Damp in any building can be caused by dampness rising from foundation walls or floors, rainwater getting into the building through the roof, windows or cracks in walls, defective plumbing, especially where waterlines are concealed, and can also be a result of poor drainage. Dampness can also be caused by condensation.

When moist air comes into contact with a colder surface like glass in a window, mirror, and even walls the air will condense. Condensation is the change that occurs when the gas phase changes to the liquid or solid stage and is a natural phenomenon that is often produced when the air in any living space is saturated with humidity. The excess of the water gets then deposited in the places that are the coldest and leads to dampness by condensation. In the environments inside buildings, there is always water vapour present from the breathing of its residents, activities like cooking, washing, showering, laundry activities, the use of electric heaters and others. This increased humidity appears as condensation especially in living and working spaces that are poorly ventilated or inadequate insulation. Air is then unable to hold the increased moisture and tiny drops of water appear as condensation.

Dampness due to condensation can become a major problem in residential homes and can cause the growth of mould, which can have blurred and soft edges instead of a mark that appears like a stain. This dampness can cause the mould to appear on walls and furniture. Timber frames of doors and windows, floors, skirting boards can rot due to the excess moisture that has condensed. Dampness due to condensation encourages the growth of mites in house dust, and this increases the chances of its residents developing respiratory problems. This dampness will persist in places where the air is still, like inside wardrobes, behind furniture and the corners of rooms. Wall plaster can get damaged. Condensation resulting from dampness can also result in Black Mould, a naturally occurring fungus.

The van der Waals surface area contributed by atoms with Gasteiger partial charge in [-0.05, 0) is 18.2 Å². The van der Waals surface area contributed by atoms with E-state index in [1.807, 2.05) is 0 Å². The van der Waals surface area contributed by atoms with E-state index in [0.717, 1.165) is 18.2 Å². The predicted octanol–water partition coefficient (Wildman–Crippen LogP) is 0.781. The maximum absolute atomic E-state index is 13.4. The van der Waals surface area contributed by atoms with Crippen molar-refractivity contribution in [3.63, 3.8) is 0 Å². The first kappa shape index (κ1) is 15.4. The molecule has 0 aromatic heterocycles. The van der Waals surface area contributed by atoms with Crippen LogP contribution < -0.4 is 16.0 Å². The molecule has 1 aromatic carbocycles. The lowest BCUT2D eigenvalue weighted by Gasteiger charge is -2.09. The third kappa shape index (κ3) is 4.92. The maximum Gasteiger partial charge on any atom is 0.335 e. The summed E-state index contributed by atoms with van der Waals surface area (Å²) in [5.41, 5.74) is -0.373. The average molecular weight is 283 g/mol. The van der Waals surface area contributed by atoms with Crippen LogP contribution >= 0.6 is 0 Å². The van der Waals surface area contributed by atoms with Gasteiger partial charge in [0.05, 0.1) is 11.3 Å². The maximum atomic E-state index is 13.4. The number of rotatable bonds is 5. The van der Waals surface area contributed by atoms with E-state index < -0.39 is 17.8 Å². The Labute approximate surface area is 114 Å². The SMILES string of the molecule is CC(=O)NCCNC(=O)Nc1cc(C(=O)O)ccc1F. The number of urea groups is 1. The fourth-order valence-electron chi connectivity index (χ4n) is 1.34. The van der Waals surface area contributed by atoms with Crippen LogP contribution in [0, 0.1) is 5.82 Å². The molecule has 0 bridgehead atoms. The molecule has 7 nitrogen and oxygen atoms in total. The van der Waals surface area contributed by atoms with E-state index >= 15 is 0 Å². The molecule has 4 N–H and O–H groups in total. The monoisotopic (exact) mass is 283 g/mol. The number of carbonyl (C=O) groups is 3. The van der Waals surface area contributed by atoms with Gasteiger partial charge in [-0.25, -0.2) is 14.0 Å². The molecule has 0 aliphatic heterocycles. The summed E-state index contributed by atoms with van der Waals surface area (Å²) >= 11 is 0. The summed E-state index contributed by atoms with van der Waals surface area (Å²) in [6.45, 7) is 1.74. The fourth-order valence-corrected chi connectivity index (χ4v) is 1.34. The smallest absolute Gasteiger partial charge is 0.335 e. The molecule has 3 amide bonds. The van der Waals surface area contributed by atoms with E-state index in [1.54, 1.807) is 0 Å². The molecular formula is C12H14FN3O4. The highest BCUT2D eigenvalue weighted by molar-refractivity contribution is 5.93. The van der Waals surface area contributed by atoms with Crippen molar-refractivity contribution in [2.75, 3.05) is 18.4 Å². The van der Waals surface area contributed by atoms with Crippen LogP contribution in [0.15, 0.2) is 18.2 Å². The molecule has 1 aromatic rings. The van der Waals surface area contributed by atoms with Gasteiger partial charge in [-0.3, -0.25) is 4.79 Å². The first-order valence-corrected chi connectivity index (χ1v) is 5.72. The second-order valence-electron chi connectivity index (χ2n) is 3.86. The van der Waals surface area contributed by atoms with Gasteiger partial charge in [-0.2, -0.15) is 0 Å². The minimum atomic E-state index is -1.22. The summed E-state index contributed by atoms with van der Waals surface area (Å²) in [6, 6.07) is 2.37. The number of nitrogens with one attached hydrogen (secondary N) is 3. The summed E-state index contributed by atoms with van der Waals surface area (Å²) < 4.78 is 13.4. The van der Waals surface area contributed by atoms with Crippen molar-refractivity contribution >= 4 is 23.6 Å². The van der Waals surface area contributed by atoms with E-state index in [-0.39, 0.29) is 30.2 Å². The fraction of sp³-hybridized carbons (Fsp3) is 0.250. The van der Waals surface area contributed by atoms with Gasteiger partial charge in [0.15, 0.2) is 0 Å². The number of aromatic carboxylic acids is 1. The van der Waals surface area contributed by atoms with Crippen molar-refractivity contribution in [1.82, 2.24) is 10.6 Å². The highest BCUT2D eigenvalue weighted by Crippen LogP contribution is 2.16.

How then do you deal with this problem? It requires positive action to reduce the condensation in a home. Simple things like keeping lids on pans when you are cooking, drying clothes outside the home instead of on radiators, ensuring the venting of tumble dryers, using flueless gas heaters, and curbing any other activity that produces an excess of moisture. Ventilation of a home is very important if you want to reduce the dampness caused by condensation. You need to take out the moist air and let in air that is fresh and has less dampness. Extractor fans in bathrooms and kitchens can go a long way to reduce the excess moisture. Cooking or bathing does produce moisture that can condense and this must be prevented from reaching other parts of the home by keeping doors closed, and windows open to encourage the circulation of air. Look at places where the air is still and see if you can make arrangements to circulate fresh air in them. Leave some space between the furniture and the walls, and also give your cupboards and other storage a good airing once in a while.

A warmer home will have lesser problems for condensation and doors and windows must be draught-proof. If rooms are unused give them a good airing at frequent intervals so that any dampness in that space is removed and mould is less likely to form. You can always invest in equipment like humidifiers but this is an expense and will have a running cost as well. Wipe down cold surfaces so that condensation does not take place. Dryer homes are always healthier places to live in and preventing dampness from condensation can go a long way in ensuring this.

Author's Bio: 

Thirlmere Deacon are a leading UK property investment company. With a focus on Off-plan property investments. For more information on how to combat condensation issues in your home, click here.